249 Beacon was built ca. 1868 for real estate dealer Henry Whitwell, for speculative sale, one of six contiguous houses (241-243-245-247-249-251 Beacon), designed as three matching and symmetrical pairs. 239 Beacon was built at the same time and in the same style; 253 Beacon (since destroyed) also was built at the same time and probably in the same style.
On July 25, 1867, Henry Whitwell purchased a 97 foot wide lot from the Commonwealth of Massachusetts. He sold the eastern 19 feet to his brother and business partner, Frederick A. Whitwell (who built 239 Beacon as his home) and retained the remaining 78 feet, which he subdivided into four 19.5 foot lots for 241-247 Beacon. On March 19, 1868, he bought a 60 foot wide lot to the west from Edward S. Rand (who had purchased it on April 27, 1867, from the Commonwealth) and subdivided it into three 20 foot lots for 249-253 Beacon.
Click here for an index to the deeds for 249 Beacon.
On December 17, 1868, 249 Beacon was purchased from Henry Whitwell by Henry White Pickering. He and his wife, Frances Dana (Goddard) Pickering, made it their home. They previously had lived in Roxbury.
Henry W. Pickering was a stockbroker and banker. The Pickerings’ son, Henry Goddard Pickering, lived with them. He was a lawyer.
Frances Pickering died in May of 1880 and Henry W. Pickering died in August of 1898. Henry G. Pickering continued to live at 249 Beacon in 1899, but had moved by 1900.
By the 1902-1903 winter season, 249 Beacon was the home of Dr. Edward Hickling Bradford and his wife, Edith (Fiske) Bradford. They previously had lived with his mother, Eliza Edes (Hickling) Bradford, the widow of Charles E. Bradford, at 218 Beacon.
Edward Bradford was a physician and surgeon, and later would become Dean of Harvard Medical School.
In August of 1906, they purchased and subsequently moved to 220 Beacon, next door to his mother, who had continued to live at 218 Beacon.
On March 29, 1906, 249 Beacon was purchased from Henry G. Pickering and his sister, Rebecca White Pickering, wife of John Grimes Walker, by retired insurance broker Robert Hale Bancroft. He and his wife, Elise (Elsie) Tiffany (Milligan) Bancroft, previously had lived next door, at 247 Beacon, which they continued to own and lease to others. They also maintained a home in Beverly.
It appears likely that it was at this time that an additional story was added to 249 Beacon. It is shown as a four story house, like its neighbors, on the 1902 Bromley map, but as a five story house on the 1908 map.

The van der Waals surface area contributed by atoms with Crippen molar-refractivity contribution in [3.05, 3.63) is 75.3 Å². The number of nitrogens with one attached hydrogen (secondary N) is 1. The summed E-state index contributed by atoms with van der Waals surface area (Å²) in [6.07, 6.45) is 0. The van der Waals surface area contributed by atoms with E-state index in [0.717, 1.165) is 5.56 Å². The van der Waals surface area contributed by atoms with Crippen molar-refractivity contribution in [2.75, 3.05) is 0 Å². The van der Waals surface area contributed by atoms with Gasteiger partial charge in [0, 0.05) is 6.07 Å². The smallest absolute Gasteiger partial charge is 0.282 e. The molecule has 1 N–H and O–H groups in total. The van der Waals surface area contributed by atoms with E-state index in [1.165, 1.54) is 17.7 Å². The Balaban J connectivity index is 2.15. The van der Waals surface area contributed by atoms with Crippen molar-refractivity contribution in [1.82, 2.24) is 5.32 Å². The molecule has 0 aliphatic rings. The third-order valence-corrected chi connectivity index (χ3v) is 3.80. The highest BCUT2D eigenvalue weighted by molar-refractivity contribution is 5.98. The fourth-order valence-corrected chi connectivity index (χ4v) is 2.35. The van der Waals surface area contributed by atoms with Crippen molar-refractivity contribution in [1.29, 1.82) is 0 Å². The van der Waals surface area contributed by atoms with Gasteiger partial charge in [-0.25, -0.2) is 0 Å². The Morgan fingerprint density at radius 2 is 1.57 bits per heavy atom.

Robert Bancroft’s sister, Ellen Bancroft, who had lived with the Bancrofts at 247 Beacon, moved with them to 249 Beacon. She continued to live with them until the 1911-1912 winter season, when she moved back to 247 Beacon, where she died in April of 1912.
On September 21, 1912, Robert Bancroft transferred 247 Beacon and 249 Beacon to his wife.
Robert Bancroft died in April of 1918. Elise Bancroft continued to own both 247 Beacon and 249 Beacon, and to live at 249 Beacon and in Beverly. Her aunt, Martha E. Milligan, lived with her from about 1920 until her death in 1928.
Elise Bancroft continued to live at 249 Beacon until about 1932.
In June of 1935, she filed for (and subsequently received) permission to convert 249 Beacon from a single-family dwelling into a lodging house. At about the same time, she also received permission to convert 247 Beacon into a three-family dwelling.
On November 24, 1936, 247 Beacon and 249 Beacon were acquired from Mary McGill by Shirley Clifford Speed, a real estate dealer who converted many Back Bay houses into lodging houses and apartments. He and his mother, Flora E. (Clifford) Speed, the widow of David George Speed, moved to one of the apartments at 247 Beacon.
By 1939, 249 Beacon was the home of Miss Lucie M. Beete, who operated it as a lodging house. She previously had lived at 64 Maxwell.
She continued to live at 249 Beacon until July of 1946, when she purchased 245 Beacon from S. Clifford Speed and moved there to operate a lodging house. A number of the lodgers from 249 Beacon moved to 245 Beacon with her.
On January 3, 1946, 249 Beacon was acquired from S. Clifford Speed by Karoline (Riess) DeFelice, the former wife of Frank DeFelice. She lived at 239 Beacon, where she operated a lodging house. She married soon thereafter to John W. Erlemann.
On March 7, 1946, 249 Beacon was acquired from Karoline (Riess) DeFelice Erlemann by Samuel Wasserman and his wife, Ella Frances (Brennan) Wasserman, who continued to operate it as a lodging house. They were recently married and 249 Beacon probably was their first home together. He was a wholesale fruit and produce dealer, and later would become a real estate dealer. They continued to live at 249 Beacon in 1950, but had moved to 204 Beacon by 1951.
On December 14, 1950, 249 Beacon was acquired from Samuel and Ella Wasserman by public relations consultant Harry A. Belyea and his wife, Pauline C. (Smith) Belyea. They lived in Newton.
In December of 1950, they applied for (and subsequently received) permission to convert the house from a two-family dwelling and lodging house, to a three-family dwelling and lodging house.
The property subsequently changed hands, remaining a lodging house.
On September 19, 1967, 249 Beacon was acquired by Joseph E. Coppola. He continued to operate it as a lodging house.
On April 13, 1979, Hyman Werlin and Dorothy Y. Werlin, trustees of the Werlin Family Trusts, foreclosed on their mortgage to Joseph Coppola and sold 249 Beacon to Benjamin Gold, trustee of the 249 Beacon Street Trust. That same month, he applied for (and subsequently received) permission to convert the property from a three-family dwelling and lodging house to a three-family dwelling.
On April 25, 1980, 249 Beacon was acquired from Benjamin Gold by Michael E. Markovitz, trustee of the Delaware Capital Trust. On the same day, her converted the property into three condominium units, the 249 Beacon Street Condominium.